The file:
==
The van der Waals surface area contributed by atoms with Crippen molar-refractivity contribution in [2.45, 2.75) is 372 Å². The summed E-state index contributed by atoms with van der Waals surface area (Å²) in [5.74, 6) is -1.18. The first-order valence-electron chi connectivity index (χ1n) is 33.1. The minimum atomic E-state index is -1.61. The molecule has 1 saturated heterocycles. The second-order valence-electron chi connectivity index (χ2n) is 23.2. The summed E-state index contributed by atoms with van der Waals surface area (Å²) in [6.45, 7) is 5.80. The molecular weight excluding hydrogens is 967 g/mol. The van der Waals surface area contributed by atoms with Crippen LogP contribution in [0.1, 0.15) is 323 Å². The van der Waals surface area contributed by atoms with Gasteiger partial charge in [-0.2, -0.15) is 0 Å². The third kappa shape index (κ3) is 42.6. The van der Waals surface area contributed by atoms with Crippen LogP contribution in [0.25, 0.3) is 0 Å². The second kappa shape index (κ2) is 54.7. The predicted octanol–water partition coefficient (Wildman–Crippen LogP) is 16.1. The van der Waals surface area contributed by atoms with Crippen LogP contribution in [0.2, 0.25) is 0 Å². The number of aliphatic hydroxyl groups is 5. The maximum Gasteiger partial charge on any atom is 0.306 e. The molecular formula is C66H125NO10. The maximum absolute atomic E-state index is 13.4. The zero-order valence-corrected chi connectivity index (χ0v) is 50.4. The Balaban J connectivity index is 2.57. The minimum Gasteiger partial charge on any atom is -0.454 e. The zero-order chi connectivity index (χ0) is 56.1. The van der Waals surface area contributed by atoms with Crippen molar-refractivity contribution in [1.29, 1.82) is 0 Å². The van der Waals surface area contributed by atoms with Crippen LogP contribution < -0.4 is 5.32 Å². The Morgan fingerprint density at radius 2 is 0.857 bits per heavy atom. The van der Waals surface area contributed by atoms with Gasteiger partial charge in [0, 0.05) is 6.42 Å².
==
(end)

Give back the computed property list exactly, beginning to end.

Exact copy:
The van der Waals surface area contributed by atoms with Crippen molar-refractivity contribution in [2.45, 2.75) is 372 Å². The summed E-state index contributed by atoms with van der Waals surface area (Å²) in [5.74, 6) is -1.18. The first-order valence-electron chi connectivity index (χ1n) is 33.1. The minimum atomic E-state index is -1.61. The molecule has 1 saturated heterocycles. The second-order valence-electron chi connectivity index (χ2n) is 23.2. The summed E-state index contributed by atoms with van der Waals surface area (Å²) in [6.45, 7) is 5.80. The molecular weight excluding hydrogens is 967 g/mol. The van der Waals surface area contributed by atoms with Crippen LogP contribution in [0.1, 0.15) is 323 Å². The van der Waals surface area contributed by atoms with Gasteiger partial charge in [-0.2, -0.15) is 0 Å². The third kappa shape index (κ3) is 42.6. The van der Waals surface area contributed by atoms with Crippen LogP contribution in [0.25, 0.3) is 0 Å². The second kappa shape index (κ2) is 54.7. The predicted octanol–water partition coefficient (Wildman–Crippen LogP) is 16.1. The van der Waals surface area contributed by atoms with Crippen LogP contribution in [0.2, 0.25) is 0 Å². The number of aliphatic hydroxyl groups is 5. The maximum Gasteiger partial charge on any atom is 0.306 e. The molecular formula is C66H125NO10. The maximum absolute atomic E-state index is 13.4. The zero-order valence-corrected chi connectivity index (χ0v) is 50.4. The Balaban J connectivity index is 2.57. The minimum Gasteiger partial charge on any atom is -0.454 e. The zero-order chi connectivity index (χ0) is 56.1. The van der Waals surface area contributed by atoms with Crippen molar-refractivity contribution in [1.29, 1.82) is 0 Å². The van der Waals surface area contributed by atoms with Crippen LogP contribution < -0.4 is 5.32 Å². The Morgan fingerprint density at radius 2 is 0.857 bits per heavy atom. The van der Waals surface area contributed by atoms with Gasteiger partial charge in [0, 0.05) is 6.42 Å².